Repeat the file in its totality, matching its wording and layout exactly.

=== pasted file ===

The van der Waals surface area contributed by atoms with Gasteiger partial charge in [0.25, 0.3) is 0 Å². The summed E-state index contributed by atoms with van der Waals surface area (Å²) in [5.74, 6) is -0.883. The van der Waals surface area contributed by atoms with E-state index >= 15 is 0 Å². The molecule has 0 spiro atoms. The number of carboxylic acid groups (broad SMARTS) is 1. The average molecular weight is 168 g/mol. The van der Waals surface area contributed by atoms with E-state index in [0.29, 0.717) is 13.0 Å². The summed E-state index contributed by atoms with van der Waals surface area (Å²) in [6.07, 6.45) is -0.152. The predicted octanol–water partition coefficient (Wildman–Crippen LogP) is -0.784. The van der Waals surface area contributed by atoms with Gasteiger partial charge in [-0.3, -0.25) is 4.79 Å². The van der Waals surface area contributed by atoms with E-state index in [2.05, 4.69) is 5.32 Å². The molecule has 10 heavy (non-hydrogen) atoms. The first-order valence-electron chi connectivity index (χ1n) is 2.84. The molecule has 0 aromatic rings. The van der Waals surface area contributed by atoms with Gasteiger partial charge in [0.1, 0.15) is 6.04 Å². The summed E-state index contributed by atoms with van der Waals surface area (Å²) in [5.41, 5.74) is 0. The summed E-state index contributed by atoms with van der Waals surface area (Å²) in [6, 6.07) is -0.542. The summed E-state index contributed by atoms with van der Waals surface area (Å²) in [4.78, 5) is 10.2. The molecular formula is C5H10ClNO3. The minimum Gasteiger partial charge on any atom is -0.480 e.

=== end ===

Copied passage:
The van der Waals surface area contributed by atoms with Gasteiger partial charge in [0.25, 0.3) is 0 Å². The summed E-state index contributed by atoms with van der Waals surface area (Å²) in [5.74, 6) is -0.883. The van der Waals surface area contributed by atoms with E-state index >= 15 is 0 Å². The molecule has 0 spiro atoms. The number of carboxylic acid groups (broad SMARTS) is 1. The average molecular weight is 168 g/mol. The van der Waals surface area contributed by atoms with E-state index in [0.29, 0.717) is 13.0 Å². The summed E-state index contributed by atoms with van der Waals surface area (Å²) in [6.07, 6.45) is -0.152. The predicted octanol–water partition coefficient (Wildman–Crippen LogP) is -0.784. The van der Waals surface area contributed by atoms with Gasteiger partial charge in [-0.3, -0.25) is 4.79 Å². The van der Waals surface area contributed by atoms with E-state index in [2.05, 4.69) is 5.32 Å². The molecule has 10 heavy (non-hydrogen) atoms. The first-order valence-electron chi connectivity index (χ1n) is 2.84. The molecule has 0 aromatic rings. The van der Waals surface area contributed by atoms with Gasteiger partial charge in [0.1, 0.15) is 6.04 Å². The summed E-state index contributed by atoms with van der Waals surface area (Å²) in [5.41, 5.74) is 0. The summed E-state index contributed by atoms with van der Waals surface area (Å²) in [6, 6.07) is -0.542. The summed E-state index contributed by atoms with van der Waals surface area (Å²) in [4.78, 5) is 10.2. The molecular formula is C5H10ClNO3. The minimum Gasteiger partial charge on any atom is -0.480 e.